Refugees for Refugees, a Tale of Musicians Without Borders

Article published on Aug. 10, 2016
Article published on Aug. 10, 2016

This year's Esperanzah ! festivalgoers were treated to the mesmerizing sounds of Refugees for Refugees, a musical ensemble of refugee artists from around the world. Cafébabel met and sat down with the band in what was a talk to remember, to say the least.

Syrian musicians don't have it easy by any means. Some put their lives on the line, others have their instruments burned. Meanwhile, in Afghanistan, if you happen to dedicate a song to the woman you love, your life as you know it may be over. Some, thankfully, managed to stay alive through it all. Some like Refugees for Refugees, here to share their story with us.

Tristan Driessens (Belgium): "A story that began with a CD release"

"The Refugees for Refugees band came together about eight months ago. It's a story that began with a CD release, courtesy of the Brussels-based NPO and music label Muziekpublique. After an initial call for refugee musicians, Muziekpublique sent the newly formed band on tour and hired me as their producer. I'm very familiar with Arabic and Turkish music. I studied in Turkey, actually. 

Requests are coming in left, right and center, so our future will depend on our ability to keep up and gather the band's members in time for their gigs. Some of them have a second job, not coincidentally in the music industry."

Dolma Renqingi (Tibet): "Belgium is like a home away from home"

"I've been living in Belgium with my Tibetan husband since 2006. I reunited with him in Belgium after he found asylum here. Politically, things didn't go too well for him, but I'd rather not go into that. Right now, life is good. When I first arrived in Belgium, I had no luck finding a singing gig, whereas in Tibet, I worked full-time as a singer. I had to learn a new language and often felt lonely, but now, I have two children and have been living in this country for almost ten years. It's like a home away from home. I'm singing again and I couldn't be happier."

 Asad Qizilbash (Pakistan): "Living in Europe is like living in a gilded cage"

"I've been living in Belgium since 2011; I got here by plane. I regularly played at venues in Europe between 2000 and 2009, but then things took a turn for the worse in Pakistan. The Taliban don't take kindly to musicians. Believe it or not, they killed a young and famous qawwal simply for playing music; his name was Amjad Farid Sabri. That's when I decided to seek and apply for asylum in Belgium. My friends here have been helping me get back on my feet.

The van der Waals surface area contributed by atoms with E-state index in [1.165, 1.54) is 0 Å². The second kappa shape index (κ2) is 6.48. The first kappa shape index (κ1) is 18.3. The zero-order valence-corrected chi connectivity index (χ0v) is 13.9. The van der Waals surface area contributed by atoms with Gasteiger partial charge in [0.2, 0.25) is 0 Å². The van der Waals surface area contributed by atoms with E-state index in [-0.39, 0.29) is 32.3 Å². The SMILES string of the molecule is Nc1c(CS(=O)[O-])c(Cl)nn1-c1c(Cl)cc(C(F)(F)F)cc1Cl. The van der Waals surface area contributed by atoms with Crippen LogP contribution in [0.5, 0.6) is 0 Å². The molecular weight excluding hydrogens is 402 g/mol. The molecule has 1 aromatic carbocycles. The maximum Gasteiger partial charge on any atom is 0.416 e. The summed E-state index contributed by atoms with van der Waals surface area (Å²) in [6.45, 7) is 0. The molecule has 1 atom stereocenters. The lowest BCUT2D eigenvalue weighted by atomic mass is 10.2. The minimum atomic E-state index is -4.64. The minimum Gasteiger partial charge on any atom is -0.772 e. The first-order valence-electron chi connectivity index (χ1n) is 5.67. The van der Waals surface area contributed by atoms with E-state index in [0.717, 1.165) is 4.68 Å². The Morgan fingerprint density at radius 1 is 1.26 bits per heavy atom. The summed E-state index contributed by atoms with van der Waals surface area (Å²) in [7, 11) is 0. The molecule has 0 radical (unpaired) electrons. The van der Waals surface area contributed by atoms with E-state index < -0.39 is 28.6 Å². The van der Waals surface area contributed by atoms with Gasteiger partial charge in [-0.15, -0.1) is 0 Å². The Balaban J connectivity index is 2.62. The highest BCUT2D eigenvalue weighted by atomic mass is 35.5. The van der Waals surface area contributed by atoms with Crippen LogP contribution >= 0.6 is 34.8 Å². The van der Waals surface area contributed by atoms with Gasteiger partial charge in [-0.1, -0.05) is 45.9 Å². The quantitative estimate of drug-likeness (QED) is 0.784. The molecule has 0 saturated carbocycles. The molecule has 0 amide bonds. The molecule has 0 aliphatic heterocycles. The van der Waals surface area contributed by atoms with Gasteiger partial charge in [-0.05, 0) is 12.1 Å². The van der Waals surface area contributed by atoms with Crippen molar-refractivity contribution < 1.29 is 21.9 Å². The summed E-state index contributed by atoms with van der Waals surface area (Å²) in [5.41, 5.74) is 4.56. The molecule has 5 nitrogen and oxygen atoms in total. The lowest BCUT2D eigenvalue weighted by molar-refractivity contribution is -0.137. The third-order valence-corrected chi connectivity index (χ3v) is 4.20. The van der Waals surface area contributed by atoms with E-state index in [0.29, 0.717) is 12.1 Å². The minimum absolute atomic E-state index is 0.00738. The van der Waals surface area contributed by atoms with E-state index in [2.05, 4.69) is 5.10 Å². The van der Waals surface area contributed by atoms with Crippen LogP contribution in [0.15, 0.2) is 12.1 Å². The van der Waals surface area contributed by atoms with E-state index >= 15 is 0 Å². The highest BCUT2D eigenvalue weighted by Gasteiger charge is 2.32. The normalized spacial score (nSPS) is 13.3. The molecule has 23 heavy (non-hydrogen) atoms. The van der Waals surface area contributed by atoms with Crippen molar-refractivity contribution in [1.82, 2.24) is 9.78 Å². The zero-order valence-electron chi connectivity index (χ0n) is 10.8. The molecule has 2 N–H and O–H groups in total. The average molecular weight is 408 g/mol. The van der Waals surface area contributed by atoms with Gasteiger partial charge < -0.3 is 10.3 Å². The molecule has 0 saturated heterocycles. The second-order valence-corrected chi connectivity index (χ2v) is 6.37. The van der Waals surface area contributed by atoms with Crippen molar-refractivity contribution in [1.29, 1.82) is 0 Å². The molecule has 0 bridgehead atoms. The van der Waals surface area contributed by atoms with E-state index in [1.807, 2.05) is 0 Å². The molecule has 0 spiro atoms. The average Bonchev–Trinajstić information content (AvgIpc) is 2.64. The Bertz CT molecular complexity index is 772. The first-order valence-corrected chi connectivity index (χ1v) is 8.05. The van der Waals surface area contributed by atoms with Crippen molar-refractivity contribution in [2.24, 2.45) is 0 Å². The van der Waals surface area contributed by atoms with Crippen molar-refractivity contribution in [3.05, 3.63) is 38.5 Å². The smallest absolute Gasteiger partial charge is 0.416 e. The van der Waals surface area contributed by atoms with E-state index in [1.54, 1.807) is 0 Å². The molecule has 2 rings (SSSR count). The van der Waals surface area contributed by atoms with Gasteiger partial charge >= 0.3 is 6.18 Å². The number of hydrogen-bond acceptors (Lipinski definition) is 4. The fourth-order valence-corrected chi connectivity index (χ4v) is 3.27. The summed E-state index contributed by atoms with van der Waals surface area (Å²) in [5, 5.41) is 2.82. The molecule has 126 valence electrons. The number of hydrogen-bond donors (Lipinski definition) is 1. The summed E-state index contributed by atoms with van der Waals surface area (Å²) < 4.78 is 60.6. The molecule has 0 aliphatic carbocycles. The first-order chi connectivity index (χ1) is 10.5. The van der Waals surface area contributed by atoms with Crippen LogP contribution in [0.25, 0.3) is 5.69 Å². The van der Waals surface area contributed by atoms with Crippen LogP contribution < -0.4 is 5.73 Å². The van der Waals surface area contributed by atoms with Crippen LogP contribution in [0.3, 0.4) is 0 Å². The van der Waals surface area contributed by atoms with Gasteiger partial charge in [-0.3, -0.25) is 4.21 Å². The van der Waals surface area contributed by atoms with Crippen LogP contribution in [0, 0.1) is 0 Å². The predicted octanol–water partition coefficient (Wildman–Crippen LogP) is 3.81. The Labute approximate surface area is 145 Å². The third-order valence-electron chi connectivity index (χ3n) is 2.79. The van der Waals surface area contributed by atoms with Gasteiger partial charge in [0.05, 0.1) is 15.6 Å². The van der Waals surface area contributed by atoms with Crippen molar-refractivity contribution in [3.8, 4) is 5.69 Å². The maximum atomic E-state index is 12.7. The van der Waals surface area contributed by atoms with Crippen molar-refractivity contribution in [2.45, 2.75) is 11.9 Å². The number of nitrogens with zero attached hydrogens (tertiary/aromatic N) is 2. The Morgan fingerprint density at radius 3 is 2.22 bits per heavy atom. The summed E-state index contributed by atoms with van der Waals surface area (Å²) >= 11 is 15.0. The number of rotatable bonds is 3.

I'm still struggling to make ends meet as a musician. I haven't seen my family in five years. I would love to bring my family over from Pakistan, but before that can happen, I need to work and maintain a steady income. The trouble is, I've been a musician all my life, so any experience I have is in the field of music. I'll work in other fields if I have to—I want to work—but I first need to find a permanent job that earns at least 1,500 euros per month if I want to put my family on a plane to Belgium. For now, living in Europe is like living in a gilded cage: I have everything I need, but I can't see my family and I can't go back to Pakistan where my family is stuck. It's been five years now—five years of not seeing my children grow up."

Kelsang Hula (Tibet): "The future is looking bright."

"I came to Belgium in 2009. Political unrest in Tibet took me to Nepal first, in 1999, then to India, then to Belgium. If I had stayed in India, I would have never gotten a visa. Belgium, on the other hand, is a very refugee-friendly country, which meant that I was able to obtain a visa here on arrival. I also happened to know twenty-five other Tibetans who live here. The Indian government advised me to seek asylum in Belgium. I've been playing the mandolin in this country now for thirteen years and the future's looking bright."

Mohamed Nabou Suhib (Syria): "Daesh burned my violin and sheet music"

"I made my way to Belgium two years ago. There were four of us, but we didn't know each other. We made our way to Belgium from Aleppo and Tabgha, an area in the city of Al-Raqqah that also happens to be a Daesh stronghold. (laughs) I decided to leave Syria after Daesh took over my city and threatened to kill me. They burned one of my violins as well as my sheet music and textbooks.

When Daesh took over my city in mid-2013, everything changed for me. Daesh does not represent true Islam or any of my core beliefs. Everyone I know is at odds with Daesh. Apparently, it bothers them that I'm a Kurdish musician who smokes and whose wife is a nurse. That alone is reason enough to shut me out, right?" (laughs)

Aman Yusufi (Afghanistan) fled his country because of a love song he wrote

"I came to Belgium in 2007. I had written three songs and dedicated them to a married woman. Unfortunately, the woman's husband and her family heard my song and came to find me at a local market. In Afghanistan, religion and women are sacred. The woman's family issued a fatwa and asked their mujahideen friends to kill me. They shot and wounded me, at which point I decided to flee the country with the help of a smuggler who said he could get me into Canada. I made it to Brussels Central Station on a Saturday and was told to wait there for him while he got me a Canadian visa; I've never seen him since. (laughs) For two days, I slept in the station without any food, drinking water, and money. Then, on Monday, I registered at the Office for Refugees, who sent me to an asylum seekers center where I lived for three years until I finally settled in Antwerp.

Music is a hobby of mine. I worked as a musician and singer at RTA, the Afghan national television channel, for twenty-five years. I'm currently seeking employment."